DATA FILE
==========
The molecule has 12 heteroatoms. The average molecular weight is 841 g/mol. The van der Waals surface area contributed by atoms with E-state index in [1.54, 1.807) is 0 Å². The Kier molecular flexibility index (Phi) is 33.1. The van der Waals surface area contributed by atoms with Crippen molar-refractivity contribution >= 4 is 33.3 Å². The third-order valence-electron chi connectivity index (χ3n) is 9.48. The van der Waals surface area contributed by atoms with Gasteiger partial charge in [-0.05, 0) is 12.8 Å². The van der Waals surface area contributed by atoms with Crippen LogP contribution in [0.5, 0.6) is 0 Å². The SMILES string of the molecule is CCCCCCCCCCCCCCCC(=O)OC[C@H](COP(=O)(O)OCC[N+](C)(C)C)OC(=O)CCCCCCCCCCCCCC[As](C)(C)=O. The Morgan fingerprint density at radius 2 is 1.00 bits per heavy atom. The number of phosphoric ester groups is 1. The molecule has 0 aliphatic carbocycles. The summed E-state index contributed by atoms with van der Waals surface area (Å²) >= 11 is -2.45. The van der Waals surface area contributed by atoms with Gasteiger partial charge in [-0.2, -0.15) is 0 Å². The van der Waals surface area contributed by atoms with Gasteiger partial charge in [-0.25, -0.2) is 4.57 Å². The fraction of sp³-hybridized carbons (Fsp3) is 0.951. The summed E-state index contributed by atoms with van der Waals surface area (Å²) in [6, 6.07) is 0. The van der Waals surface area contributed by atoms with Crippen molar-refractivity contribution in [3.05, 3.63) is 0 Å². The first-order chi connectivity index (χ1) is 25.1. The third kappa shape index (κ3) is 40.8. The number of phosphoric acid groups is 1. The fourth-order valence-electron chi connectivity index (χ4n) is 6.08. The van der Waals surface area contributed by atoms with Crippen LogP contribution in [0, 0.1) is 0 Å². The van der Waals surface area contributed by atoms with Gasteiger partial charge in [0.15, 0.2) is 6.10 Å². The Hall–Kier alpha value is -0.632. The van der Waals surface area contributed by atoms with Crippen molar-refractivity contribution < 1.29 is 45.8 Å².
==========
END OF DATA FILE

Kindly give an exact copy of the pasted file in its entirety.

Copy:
The molecule has 12 heteroatoms. The average molecular weight is 841 g/mol. The van der Waals surface area contributed by atoms with E-state index in [1.54, 1.807) is 0 Å². The Kier molecular flexibility index (Phi) is 33.1. The van der Waals surface area contributed by atoms with Crippen molar-refractivity contribution >= 4 is 33.3 Å². The third-order valence-electron chi connectivity index (χ3n) is 9.48. The van der Waals surface area contributed by atoms with Gasteiger partial charge in [-0.05, 0) is 12.8 Å². The van der Waals surface area contributed by atoms with Crippen LogP contribution in [0.5, 0.6) is 0 Å². The SMILES string of the molecule is CCCCCCCCCCCCCCCC(=O)OC[C@H](COP(=O)(O)OCC[N+](C)(C)C)OC(=O)CCCCCCCCCCCCCC[As](C)(C)=O. The Morgan fingerprint density at radius 2 is 1.00 bits per heavy atom. The number of phosphoric ester groups is 1. The molecule has 0 aliphatic carbocycles. The summed E-state index contributed by atoms with van der Waals surface area (Å²) >= 11 is -2.45. The van der Waals surface area contributed by atoms with Gasteiger partial charge in [-0.2, -0.15) is 0 Å². The van der Waals surface area contributed by atoms with Gasteiger partial charge in [-0.25, -0.2) is 4.57 Å². The fraction of sp³-hybridized carbons (Fsp3) is 0.951. The summed E-state index contributed by atoms with van der Waals surface area (Å²) in [6, 6.07) is 0. The van der Waals surface area contributed by atoms with Crippen molar-refractivity contribution in [3.05, 3.63) is 0 Å². The first-order chi connectivity index (χ1) is 25.1. The third kappa shape index (κ3) is 40.8. The number of phosphoric acid groups is 1. The fourth-order valence-electron chi connectivity index (χ4n) is 6.08. The van der Waals surface area contributed by atoms with Crippen LogP contribution in [0, 0.1) is 0 Å². The van der Waals surface area contributed by atoms with Gasteiger partial charge in [0.15, 0.2) is 6.10 Å². The Hall–Kier alpha value is -0.632. The van der Waals surface area contributed by atoms with Crippen molar-refractivity contribution < 1.29 is 45.8 Å².